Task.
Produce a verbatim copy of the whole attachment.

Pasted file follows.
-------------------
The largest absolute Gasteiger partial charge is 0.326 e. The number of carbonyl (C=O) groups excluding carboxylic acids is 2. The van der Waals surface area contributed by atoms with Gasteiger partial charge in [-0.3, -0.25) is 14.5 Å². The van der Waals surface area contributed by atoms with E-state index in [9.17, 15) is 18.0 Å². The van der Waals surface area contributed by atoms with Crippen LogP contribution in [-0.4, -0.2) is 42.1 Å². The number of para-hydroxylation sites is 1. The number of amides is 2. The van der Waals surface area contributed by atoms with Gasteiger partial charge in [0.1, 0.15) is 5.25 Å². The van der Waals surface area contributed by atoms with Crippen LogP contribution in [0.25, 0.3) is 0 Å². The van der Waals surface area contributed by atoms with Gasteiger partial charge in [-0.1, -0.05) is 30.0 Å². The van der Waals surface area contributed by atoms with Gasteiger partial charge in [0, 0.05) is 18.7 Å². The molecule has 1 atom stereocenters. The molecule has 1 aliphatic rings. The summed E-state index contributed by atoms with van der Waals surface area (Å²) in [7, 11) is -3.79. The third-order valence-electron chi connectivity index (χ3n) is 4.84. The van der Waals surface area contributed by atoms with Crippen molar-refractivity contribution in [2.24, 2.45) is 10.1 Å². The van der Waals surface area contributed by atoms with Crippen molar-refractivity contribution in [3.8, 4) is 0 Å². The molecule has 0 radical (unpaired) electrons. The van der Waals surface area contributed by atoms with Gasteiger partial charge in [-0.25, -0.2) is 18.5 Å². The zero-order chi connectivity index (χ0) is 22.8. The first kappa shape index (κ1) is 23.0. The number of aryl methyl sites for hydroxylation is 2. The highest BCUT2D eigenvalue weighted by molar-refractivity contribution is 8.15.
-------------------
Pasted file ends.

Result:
The largest absolute Gasteiger partial charge is 0.326 e. The number of carbonyl (C=O) groups excluding carboxylic acids is 2. The van der Waals surface area contributed by atoms with Gasteiger partial charge in [-0.3, -0.25) is 14.5 Å². The van der Waals surface area contributed by atoms with E-state index in [9.17, 15) is 18.0 Å². The van der Waals surface area contributed by atoms with Crippen LogP contribution in [-0.4, -0.2) is 42.1 Å². The number of para-hydroxylation sites is 1. The number of amides is 2. The van der Waals surface area contributed by atoms with Gasteiger partial charge in [0.1, 0.15) is 5.25 Å². The van der Waals surface area contributed by atoms with Crippen LogP contribution in [0.25, 0.3) is 0 Å². The van der Waals surface area contributed by atoms with Gasteiger partial charge in [-0.1, -0.05) is 30.0 Å². The van der Waals surface area contributed by atoms with Gasteiger partial charge in [0, 0.05) is 18.7 Å². The molecule has 1 atom stereocenters. The molecule has 1 aliphatic rings. The summed E-state index contributed by atoms with van der Waals surface area (Å²) in [7, 11) is -3.79. The third-order valence-electron chi connectivity index (χ3n) is 4.84. The van der Waals surface area contributed by atoms with Crippen molar-refractivity contribution in [2.24, 2.45) is 10.1 Å². The van der Waals surface area contributed by atoms with Crippen molar-refractivity contribution in [3.8, 4) is 0 Å². The molecule has 0 radical (unpaired) electrons. The van der Waals surface area contributed by atoms with Gasteiger partial charge in [-0.25, -0.2) is 18.5 Å². The zero-order chi connectivity index (χ0) is 22.8. The first kappa shape index (κ1) is 23.0. The number of aryl methyl sites for hydroxylation is 2. The highest BCUT2D eigenvalue weighted by molar-refractivity contribution is 8.15.